After a visit to the Duomo, a stop at the Pansa pastry shop is a must. Make sure you try their famous Lemon Delight (Delizia al Limone).
Continue with a visit to the Paper Museum at the historic Amatruda paper mill and look across the Valle delle Ferriere valley. This is a hiking path that you can take in its entirety if you wish, starting from the hamlet of Pontone and descending towards Amalfi.
With a short walk from Amalfi you can reach Atrani, famous as "the smallest town in Italy," with its delightful little square.
No tour of the Amalfi Coast is complete without a visit to the town of Ravello, where Richard Wagner was inspired to imagine Parsifal's enchanted garden. Visit Villa Cimbrone, Villa Rufolo, Oscar Niemeyer's auditorium, and if you can, treat yourself to a concert at the Ravello Festival, a summer music and arts festival.
2. Take a boat tour of the coast
An Amalfi Coast boat tour offers a unique perspective on this stretch of coast. You can see the cities from the vantage point of the sea, discover hidden sea caves, and enjoy a refreshing swim in the crystal-clear waters. Boat tours depart from all the cities along the coast. You can choose a shared group tour or a private tour and decide whether to sail along the coastline or head towards the island of Capri. On our website you'll find a curated selection of boat tours along the Amalfi Coast. Contact us if you'd like help selecting the best boat tour for your needs.
3. Spend time at the beach
The beaches of the Amalfi Coast are famous for their beauty, but also for being small and difficult to reach. Beaches here are rocky, with little or no sand and limited room for sunbathing. Browse our page with detailed information on the beaches on the Amalfi Coast.
4. Taste limoncello
Limoncello is a sweet liqueur produced with local lemons. The varieties in this area are the sfusato from Amalfi and the ovale from Sorrento.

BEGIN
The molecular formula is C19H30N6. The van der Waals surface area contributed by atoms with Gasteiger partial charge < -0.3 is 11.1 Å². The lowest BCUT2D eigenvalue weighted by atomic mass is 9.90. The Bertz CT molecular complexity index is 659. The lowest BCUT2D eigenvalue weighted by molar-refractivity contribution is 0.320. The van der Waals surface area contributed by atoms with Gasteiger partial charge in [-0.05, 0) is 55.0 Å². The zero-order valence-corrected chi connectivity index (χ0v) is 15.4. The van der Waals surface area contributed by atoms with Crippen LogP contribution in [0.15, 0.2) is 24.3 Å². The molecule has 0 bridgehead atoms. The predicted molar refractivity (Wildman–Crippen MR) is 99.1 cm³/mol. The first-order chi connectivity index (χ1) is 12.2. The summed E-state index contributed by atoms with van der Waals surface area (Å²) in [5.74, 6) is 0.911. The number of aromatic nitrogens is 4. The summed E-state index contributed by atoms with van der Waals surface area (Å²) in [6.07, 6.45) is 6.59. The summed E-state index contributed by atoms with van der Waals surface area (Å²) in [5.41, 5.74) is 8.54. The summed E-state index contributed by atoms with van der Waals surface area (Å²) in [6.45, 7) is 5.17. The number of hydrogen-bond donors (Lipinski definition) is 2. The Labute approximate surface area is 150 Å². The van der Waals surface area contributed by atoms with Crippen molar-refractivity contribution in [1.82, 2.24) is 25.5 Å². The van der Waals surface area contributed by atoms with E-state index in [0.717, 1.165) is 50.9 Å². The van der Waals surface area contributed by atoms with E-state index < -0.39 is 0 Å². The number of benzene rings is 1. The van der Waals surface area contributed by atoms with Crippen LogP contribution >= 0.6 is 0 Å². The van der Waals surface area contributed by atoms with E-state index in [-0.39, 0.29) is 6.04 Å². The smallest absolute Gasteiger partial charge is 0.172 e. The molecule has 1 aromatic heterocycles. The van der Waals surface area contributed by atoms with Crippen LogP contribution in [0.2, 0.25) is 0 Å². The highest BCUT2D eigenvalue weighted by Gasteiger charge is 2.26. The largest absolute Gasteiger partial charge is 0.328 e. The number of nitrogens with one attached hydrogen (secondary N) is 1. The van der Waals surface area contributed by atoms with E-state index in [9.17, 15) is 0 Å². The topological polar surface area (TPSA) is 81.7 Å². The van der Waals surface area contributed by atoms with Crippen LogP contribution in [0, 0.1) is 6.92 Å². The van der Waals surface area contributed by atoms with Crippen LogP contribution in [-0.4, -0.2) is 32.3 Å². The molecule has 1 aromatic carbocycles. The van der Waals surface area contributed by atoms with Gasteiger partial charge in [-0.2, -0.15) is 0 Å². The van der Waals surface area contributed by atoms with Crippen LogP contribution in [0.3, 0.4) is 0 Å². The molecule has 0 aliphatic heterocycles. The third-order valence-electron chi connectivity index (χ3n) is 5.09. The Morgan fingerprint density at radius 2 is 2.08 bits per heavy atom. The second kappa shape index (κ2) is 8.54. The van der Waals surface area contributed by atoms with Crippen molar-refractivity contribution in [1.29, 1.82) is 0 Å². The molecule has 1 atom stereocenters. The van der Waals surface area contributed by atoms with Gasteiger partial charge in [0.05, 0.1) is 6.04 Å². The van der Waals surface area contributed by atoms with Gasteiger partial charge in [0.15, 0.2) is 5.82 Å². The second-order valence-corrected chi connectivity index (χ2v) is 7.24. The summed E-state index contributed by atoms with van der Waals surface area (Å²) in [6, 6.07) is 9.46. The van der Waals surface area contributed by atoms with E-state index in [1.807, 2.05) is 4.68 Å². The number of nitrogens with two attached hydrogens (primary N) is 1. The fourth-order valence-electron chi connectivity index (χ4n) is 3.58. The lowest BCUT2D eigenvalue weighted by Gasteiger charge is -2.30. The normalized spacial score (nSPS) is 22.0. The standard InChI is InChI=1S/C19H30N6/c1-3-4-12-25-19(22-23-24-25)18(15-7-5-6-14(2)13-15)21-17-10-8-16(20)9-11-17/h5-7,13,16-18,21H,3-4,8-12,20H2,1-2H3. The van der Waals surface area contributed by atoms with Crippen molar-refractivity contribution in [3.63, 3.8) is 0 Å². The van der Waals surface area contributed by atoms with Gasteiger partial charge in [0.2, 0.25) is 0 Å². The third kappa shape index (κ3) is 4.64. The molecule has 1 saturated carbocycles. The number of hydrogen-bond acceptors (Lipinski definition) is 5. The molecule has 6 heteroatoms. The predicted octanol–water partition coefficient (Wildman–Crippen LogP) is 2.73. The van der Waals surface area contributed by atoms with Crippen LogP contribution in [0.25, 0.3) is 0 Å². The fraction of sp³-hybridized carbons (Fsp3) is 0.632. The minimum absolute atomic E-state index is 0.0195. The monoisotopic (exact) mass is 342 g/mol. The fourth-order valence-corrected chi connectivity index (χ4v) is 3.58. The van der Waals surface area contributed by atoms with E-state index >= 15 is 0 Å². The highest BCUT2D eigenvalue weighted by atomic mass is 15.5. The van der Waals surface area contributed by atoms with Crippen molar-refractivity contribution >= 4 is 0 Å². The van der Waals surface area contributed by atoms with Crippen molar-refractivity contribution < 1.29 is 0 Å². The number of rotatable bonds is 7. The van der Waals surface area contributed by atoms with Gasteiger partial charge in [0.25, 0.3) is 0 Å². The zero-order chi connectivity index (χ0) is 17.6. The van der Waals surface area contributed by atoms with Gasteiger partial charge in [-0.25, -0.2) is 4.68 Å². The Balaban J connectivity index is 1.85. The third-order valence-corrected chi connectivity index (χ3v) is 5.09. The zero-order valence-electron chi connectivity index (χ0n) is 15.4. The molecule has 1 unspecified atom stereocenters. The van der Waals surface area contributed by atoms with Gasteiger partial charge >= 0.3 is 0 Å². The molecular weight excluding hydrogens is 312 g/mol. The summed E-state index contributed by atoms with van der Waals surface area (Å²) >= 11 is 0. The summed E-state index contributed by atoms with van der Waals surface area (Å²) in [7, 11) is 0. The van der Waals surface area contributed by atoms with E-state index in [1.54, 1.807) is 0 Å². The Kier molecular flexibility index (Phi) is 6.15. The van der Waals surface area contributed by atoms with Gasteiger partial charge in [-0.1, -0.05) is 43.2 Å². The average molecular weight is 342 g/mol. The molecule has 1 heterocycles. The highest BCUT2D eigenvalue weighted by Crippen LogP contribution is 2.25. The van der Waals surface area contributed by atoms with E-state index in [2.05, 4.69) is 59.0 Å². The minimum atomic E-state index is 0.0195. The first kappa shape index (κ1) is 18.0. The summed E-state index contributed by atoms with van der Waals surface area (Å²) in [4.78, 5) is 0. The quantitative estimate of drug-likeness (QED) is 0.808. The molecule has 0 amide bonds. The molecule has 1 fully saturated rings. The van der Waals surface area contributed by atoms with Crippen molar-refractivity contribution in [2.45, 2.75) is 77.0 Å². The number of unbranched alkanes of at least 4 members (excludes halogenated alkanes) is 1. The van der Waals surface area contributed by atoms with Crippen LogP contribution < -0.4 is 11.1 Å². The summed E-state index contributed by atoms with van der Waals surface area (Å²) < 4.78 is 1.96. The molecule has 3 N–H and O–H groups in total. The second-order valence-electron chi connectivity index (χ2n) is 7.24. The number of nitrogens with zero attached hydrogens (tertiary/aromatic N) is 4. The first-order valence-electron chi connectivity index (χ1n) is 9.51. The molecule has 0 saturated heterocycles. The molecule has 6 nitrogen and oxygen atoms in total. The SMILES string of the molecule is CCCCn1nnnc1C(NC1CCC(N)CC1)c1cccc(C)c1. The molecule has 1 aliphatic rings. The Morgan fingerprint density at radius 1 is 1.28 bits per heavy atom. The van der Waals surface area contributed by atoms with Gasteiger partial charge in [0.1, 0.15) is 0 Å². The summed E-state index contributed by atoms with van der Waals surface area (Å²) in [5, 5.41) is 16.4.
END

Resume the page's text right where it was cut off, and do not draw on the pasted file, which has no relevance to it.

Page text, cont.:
Limoncello is a digestive liqueur served after a meal. At restaurants it's generally offered after dinner. It's not the type of drink you order at a bar; in recent years, however, limoncello-based aperitif drinks such as the limoncello spritz have become popular.
All along the Amalfi Coast you'll find shops where you can purchase a bottle of limoncello to take home with you. In Meta di Sorrento you can also visit a working limoncello factory (Sorrento Excellence) or book a tasting tour with visits to traditional lemon groves in the area.
5. Visit wineries
Although the Amalfi Coast area isn't suitable for large-scale wine production, there are small wineries dedicated to the cultivation of "heroic" vines. These are small areas of land obtained from terraces overlooking the sea that are exposed to the southern wind and sun, which produce a limited number of fine bottles. If you're a wine enthusiast, be sure to organize a visit to Cantina di Marisa Cuomo winery overlooking the Furore Fjord. Other wineries are located in Ravello, Tramonti, and Vietri sul mare.
6. Walk the Path of the Gods
In recent years the Path of the Gods (Sentiero degli Dei) has become a must-do attraction on every trip to the Amalfi Coast. Its beauty is undeniable but keep in mind that it's a mountain path that requires the right preparation and appropriate clothing. You can find all the information you need on our Sentiero degli Dei page. The classic stretch of the path requires about two hours of walking from Agerola to Nocelle (a hamlet of Positano). If you don't feel like walking it, you can just visit the village of Nocelle, located at the end of the route. The view is the same and you'll have the experience of visiting a small village that was once accessible only on foot.
7. Visit the Emerald Grotto
The Emerald Grotto is a sea cave that takes its name from the emerald color of the water. It's located in Conca dei Marini and is accessible by boat or on land by taking an elevator down to the cave entrance. The Emerald Grotto is open year-round, but only accessible when the sea is calm.